Uriel Orlow, a Swiss artist based in London whose fine exhibition is on at the Castello di Rivoli, has always focused on this subject with his rigorous and concise but all-enveloping work that brings great clarity to prominent issues and generates emotionally charged situations. His broad-ranging projects address the link binding present/future to an unresolved past, without yielding to the temptation to lessen or simplify this complex theme.
In his debut work, 1942 (Poznan), the interiors of a public swimming pool are slowly revealed for what they had been until 1942: an old synagogue. The video is presented at the end of an exhibition route rigorously designed but packed with content.
The exhibition begins with Unmade Film, a project for a film narrating a forgotten story, in turn, left unfinished. Uriel Orlow developed its essential components but never brought them together in an organic whole. Instead, they are displayed as audio-visual installations, works on paper and photographs.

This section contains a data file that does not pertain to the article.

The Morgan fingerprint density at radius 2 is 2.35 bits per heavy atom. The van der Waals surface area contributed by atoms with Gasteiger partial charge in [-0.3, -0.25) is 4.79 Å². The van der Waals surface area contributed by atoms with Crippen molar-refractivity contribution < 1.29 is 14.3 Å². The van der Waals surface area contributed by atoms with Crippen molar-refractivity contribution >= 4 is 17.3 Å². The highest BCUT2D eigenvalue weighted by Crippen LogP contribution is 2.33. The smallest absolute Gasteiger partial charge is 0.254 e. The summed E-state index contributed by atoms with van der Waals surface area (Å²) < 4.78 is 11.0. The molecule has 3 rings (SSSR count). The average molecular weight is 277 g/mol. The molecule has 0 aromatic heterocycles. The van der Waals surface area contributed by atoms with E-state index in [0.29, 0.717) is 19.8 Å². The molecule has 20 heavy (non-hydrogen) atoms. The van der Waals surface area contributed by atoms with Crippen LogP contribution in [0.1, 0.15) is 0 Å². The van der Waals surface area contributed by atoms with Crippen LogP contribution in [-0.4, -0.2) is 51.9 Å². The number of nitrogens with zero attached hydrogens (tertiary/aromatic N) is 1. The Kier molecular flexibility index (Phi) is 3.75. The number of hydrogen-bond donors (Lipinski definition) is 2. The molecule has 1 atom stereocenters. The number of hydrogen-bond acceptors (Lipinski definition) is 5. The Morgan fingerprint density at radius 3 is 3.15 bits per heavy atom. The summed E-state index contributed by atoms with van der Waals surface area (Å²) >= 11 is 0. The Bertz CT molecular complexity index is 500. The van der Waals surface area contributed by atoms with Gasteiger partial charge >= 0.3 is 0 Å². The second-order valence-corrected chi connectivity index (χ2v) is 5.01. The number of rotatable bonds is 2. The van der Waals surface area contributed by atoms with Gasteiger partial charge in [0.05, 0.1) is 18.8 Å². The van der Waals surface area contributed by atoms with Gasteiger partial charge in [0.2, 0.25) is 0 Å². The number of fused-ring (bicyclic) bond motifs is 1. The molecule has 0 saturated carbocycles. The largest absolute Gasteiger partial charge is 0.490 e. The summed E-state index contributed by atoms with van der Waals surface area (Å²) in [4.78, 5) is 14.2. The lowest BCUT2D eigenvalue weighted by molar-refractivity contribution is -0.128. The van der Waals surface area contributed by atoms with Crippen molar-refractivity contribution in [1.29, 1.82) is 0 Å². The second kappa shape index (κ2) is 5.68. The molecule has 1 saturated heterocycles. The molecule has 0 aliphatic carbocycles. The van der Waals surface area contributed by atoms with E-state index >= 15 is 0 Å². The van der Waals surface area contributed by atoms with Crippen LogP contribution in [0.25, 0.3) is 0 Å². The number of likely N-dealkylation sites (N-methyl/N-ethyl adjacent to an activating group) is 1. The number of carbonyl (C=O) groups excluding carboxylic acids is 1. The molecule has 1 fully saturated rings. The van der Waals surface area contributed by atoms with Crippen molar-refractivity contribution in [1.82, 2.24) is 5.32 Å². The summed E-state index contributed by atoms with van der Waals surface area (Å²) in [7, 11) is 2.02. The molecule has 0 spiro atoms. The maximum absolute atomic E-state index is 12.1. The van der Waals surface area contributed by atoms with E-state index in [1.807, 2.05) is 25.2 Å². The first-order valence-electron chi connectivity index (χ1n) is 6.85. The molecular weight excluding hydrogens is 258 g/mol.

Unmade Film was inspired by a story involving the Palestinian village of Deir Yassin, close to Jerusalem, and the Kafr Sha’ul psychiatric hospital, originally given over to treating the traumas of Holocaust survivors. Today, it specialises in Jerusalem Syndrome, forms of psychosis that mainly affect tourists to the area and are manifested in the form of religious obsession.
Having visited a relative in the hospital from childhood, Orlow realised it was the same place and that many of the buildings of the hospital, founded in 1950, are what remains of the houses of the original Palestinian inhabitants of the village of Deir Yassin.
Emerging slowly bit by bit, the story of this absurd build-up of pain binding peoples and generations has to be told but is too complex for linear and direct development and would lose its essence in film form. In Orlow’s work, it develops as a whole constituting the elements normally produced when making a film; the artist does not, however, unite them in a single sequence, he presents them isolated and separate from each other. There is the opening title – a neon stating: The Future is History / History is the Future; the reconnaissance, the script, the narrating voice, the mise en scene, the score and the closing credits.
until 11 October 2015
Uriel Orlow: Made / Unmade
Curated by Marcella Beccaria
Castello di Rivoli Museo d’Arte Contemporanea